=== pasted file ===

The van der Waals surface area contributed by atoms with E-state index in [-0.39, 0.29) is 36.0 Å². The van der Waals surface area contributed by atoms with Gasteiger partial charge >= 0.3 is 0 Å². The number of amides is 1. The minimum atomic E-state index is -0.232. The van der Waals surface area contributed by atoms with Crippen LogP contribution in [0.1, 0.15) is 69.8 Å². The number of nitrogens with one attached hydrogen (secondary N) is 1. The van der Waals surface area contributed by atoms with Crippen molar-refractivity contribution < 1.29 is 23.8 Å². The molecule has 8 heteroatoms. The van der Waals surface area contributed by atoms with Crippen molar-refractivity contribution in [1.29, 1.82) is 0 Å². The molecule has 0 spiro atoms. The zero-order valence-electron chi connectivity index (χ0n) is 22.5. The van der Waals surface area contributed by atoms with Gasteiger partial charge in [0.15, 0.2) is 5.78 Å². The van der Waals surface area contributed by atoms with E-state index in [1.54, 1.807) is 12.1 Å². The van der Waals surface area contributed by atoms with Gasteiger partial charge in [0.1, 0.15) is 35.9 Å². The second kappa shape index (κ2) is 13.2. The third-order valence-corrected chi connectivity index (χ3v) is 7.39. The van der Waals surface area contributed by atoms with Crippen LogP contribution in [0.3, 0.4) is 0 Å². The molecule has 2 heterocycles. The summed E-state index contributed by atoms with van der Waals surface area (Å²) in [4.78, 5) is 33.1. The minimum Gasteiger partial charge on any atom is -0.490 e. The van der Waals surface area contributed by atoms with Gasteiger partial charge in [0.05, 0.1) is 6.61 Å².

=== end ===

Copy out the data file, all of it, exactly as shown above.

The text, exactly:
The van der Waals surface area contributed by atoms with E-state index in [-0.39, 0.29) is 36.0 Å². The van der Waals surface area contributed by atoms with Gasteiger partial charge >= 0.3 is 0 Å². The number of amides is 1. The minimum atomic E-state index is -0.232. The van der Waals surface area contributed by atoms with Crippen LogP contribution in [0.1, 0.15) is 69.8 Å². The number of nitrogens with one attached hydrogen (secondary N) is 1. The van der Waals surface area contributed by atoms with Crippen molar-refractivity contribution < 1.29 is 23.8 Å². The molecule has 8 heteroatoms. The van der Waals surface area contributed by atoms with Crippen molar-refractivity contribution in [1.29, 1.82) is 0 Å². The molecule has 0 spiro atoms. The zero-order valence-electron chi connectivity index (χ0n) is 22.5. The van der Waals surface area contributed by atoms with Gasteiger partial charge in [0.15, 0.2) is 5.78 Å². The van der Waals surface area contributed by atoms with E-state index in [1.54, 1.807) is 12.1 Å². The van der Waals surface area contributed by atoms with Gasteiger partial charge in [0.1, 0.15) is 35.9 Å². The second kappa shape index (κ2) is 13.2. The third-order valence-corrected chi connectivity index (χ3v) is 7.39. The van der Waals surface area contributed by atoms with Crippen LogP contribution in [0.3, 0.4) is 0 Å². The molecule has 2 heterocycles. The summed E-state index contributed by atoms with van der Waals surface area (Å²) in [4.78, 5) is 33.1. The minimum Gasteiger partial charge on any atom is -0.490 e. The van der Waals surface area contributed by atoms with Gasteiger partial charge in [0.05, 0.1) is 6.61 Å².